Eight of 10 Malala shooting suspects acquitted: officials

05 Jun 2015


Nobel Peace Prize laureate Malala Yousafzai. -AP/File photo
Nobel Peace Prize laureate Malala Yousafzai. -AP/File photo

PESHAWAR: Eight of the 10 men supposedly convicted and jailed for attempting to murder Nobel Peace Prize winner and education activist Malala Yousafzai were actually cleared, officials said on Friday.

In April, legal and security officials announced that a court had sentenced 10 men to life imprisonment over the attack, following a trial in Malala's hometown of Mingora, in Swat district.

The suspects had been detained by the army during a major anti-militant offensive and the existence of the trial was kept secret until after its conclusion. No media were present for any hearings.

Salim Khan Marwat, the Swat district police chief, said that contrary to the earlier announcement, the anti-terrorist court had cleared all but two of the suspects. “Two of them were sentenced to life imprisonment while eight others were acquitted,” he told AFP.

“I have no knowledge where the eight persons are now, either in military custody or released."

Azad Khan, the deputy inspector general of police for Malakand division, of which Swat forms a part, confirmed the details and said the trial had been held under military supervision.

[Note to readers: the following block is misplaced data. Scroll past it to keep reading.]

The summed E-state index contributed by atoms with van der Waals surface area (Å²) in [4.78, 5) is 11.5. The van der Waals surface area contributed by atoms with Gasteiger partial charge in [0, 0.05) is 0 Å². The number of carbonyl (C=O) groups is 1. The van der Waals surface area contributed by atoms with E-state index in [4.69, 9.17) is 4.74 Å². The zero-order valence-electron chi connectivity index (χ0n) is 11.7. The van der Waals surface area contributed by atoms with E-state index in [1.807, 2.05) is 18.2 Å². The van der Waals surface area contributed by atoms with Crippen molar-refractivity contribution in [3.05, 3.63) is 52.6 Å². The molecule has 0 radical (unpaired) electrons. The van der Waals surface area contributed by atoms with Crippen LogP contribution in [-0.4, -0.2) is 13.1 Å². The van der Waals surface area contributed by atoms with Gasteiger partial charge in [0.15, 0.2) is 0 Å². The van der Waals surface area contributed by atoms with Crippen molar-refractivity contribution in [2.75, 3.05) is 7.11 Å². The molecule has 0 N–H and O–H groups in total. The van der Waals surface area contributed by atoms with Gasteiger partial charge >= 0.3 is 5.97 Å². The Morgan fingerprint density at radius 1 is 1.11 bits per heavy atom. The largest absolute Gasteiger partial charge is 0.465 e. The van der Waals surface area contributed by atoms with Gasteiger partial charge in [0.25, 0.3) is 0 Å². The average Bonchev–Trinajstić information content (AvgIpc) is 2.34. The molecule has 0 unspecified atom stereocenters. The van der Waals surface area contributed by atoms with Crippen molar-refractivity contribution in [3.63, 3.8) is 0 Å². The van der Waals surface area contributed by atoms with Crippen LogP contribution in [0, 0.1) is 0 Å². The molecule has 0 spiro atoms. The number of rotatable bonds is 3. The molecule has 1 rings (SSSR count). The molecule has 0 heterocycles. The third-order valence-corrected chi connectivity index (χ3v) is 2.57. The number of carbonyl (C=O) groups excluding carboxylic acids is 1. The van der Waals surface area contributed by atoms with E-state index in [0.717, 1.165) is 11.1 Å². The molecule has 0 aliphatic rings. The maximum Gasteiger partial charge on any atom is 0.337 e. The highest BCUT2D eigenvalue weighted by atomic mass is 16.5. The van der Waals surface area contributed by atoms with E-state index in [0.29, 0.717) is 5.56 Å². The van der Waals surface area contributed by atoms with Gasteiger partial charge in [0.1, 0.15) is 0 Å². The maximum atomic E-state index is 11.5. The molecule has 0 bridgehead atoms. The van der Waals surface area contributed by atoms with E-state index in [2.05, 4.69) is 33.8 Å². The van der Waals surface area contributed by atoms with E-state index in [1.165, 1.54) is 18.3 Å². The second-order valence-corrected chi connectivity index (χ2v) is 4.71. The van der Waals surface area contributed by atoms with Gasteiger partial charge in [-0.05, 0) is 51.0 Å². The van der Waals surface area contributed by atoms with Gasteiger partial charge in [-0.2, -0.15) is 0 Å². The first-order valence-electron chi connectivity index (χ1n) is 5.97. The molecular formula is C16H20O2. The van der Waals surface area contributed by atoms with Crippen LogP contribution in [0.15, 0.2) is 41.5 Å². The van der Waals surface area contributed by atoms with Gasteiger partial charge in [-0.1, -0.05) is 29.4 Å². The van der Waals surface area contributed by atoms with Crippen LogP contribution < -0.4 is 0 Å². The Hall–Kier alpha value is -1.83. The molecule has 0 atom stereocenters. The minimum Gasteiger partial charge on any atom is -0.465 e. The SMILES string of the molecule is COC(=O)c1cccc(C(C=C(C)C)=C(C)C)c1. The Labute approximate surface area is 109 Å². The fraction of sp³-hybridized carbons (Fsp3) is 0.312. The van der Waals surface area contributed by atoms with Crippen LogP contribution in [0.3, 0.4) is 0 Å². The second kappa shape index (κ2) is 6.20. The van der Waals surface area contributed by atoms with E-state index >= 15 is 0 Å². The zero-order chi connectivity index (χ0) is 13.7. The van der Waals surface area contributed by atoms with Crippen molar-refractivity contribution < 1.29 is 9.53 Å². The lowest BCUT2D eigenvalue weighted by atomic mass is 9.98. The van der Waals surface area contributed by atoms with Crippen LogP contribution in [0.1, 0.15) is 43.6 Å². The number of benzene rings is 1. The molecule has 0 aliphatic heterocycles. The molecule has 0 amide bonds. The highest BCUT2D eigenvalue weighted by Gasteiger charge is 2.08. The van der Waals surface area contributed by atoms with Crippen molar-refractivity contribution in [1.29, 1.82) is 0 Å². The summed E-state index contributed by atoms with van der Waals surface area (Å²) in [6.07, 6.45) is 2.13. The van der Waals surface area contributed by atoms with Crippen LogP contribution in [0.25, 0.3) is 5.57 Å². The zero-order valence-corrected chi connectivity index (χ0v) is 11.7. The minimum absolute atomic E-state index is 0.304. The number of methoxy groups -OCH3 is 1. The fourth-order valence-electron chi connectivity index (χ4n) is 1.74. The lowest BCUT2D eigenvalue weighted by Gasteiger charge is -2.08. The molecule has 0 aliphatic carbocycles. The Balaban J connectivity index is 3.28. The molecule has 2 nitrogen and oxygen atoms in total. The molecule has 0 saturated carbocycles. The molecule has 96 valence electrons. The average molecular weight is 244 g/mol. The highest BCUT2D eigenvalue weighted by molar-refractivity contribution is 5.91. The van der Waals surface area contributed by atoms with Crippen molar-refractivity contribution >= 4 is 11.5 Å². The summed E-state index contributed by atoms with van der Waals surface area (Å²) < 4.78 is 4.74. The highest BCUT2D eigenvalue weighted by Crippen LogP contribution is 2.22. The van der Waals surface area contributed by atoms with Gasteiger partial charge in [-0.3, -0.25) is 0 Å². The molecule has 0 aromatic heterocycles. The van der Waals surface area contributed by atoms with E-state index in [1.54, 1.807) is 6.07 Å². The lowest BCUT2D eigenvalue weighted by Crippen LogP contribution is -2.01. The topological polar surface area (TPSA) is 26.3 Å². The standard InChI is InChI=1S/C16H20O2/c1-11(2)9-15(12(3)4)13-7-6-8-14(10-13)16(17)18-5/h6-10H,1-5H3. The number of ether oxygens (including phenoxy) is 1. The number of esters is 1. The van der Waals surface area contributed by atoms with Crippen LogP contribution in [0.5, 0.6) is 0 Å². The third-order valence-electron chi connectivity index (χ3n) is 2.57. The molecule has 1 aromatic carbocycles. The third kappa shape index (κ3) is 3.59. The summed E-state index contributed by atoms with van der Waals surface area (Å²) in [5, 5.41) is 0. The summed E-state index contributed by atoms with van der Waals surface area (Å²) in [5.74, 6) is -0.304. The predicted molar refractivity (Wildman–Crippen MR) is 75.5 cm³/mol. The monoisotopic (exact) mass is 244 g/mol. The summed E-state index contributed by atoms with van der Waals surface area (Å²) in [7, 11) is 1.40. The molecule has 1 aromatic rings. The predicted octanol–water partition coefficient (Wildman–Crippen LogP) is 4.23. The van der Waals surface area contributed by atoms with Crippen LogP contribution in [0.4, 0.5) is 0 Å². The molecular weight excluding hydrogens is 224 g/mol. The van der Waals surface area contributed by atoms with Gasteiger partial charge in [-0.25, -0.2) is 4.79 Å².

A senior court official with close knowledge of the case also confirmed the news, which emerged in a report in Britain's Mirror newspaper.

“Two of them were convicted and eight others were acquitted because of insufficient evidences and no proofs,” the official told AFP.

“The two, Israrullah and Izhar were sentenced to 25 years jail term, which is equivalent to life imprisonment."

A senior security official in Mingora insisted the court had sentenced all 10 men to life imprisonment, accusing the police of lying.

Malala, now aged 17, survived the attempt on her life and in October last year, became the youngest winner of the Nobel Peace Prize in history for her courageous and determined fight for children to have the right to go to school.

The man suspected of actually firing the gun at Malala, named by officials as Ataullah Khan, is believed to be on the run in Afghanistan, along with Pakistani Taliban chief Mullah Fazlullah, who ordered the attack.

Pakistan's military announced the arrest of the 10 suspects in September 2014 as part of an operation that involved the army, police and intelligence agencies.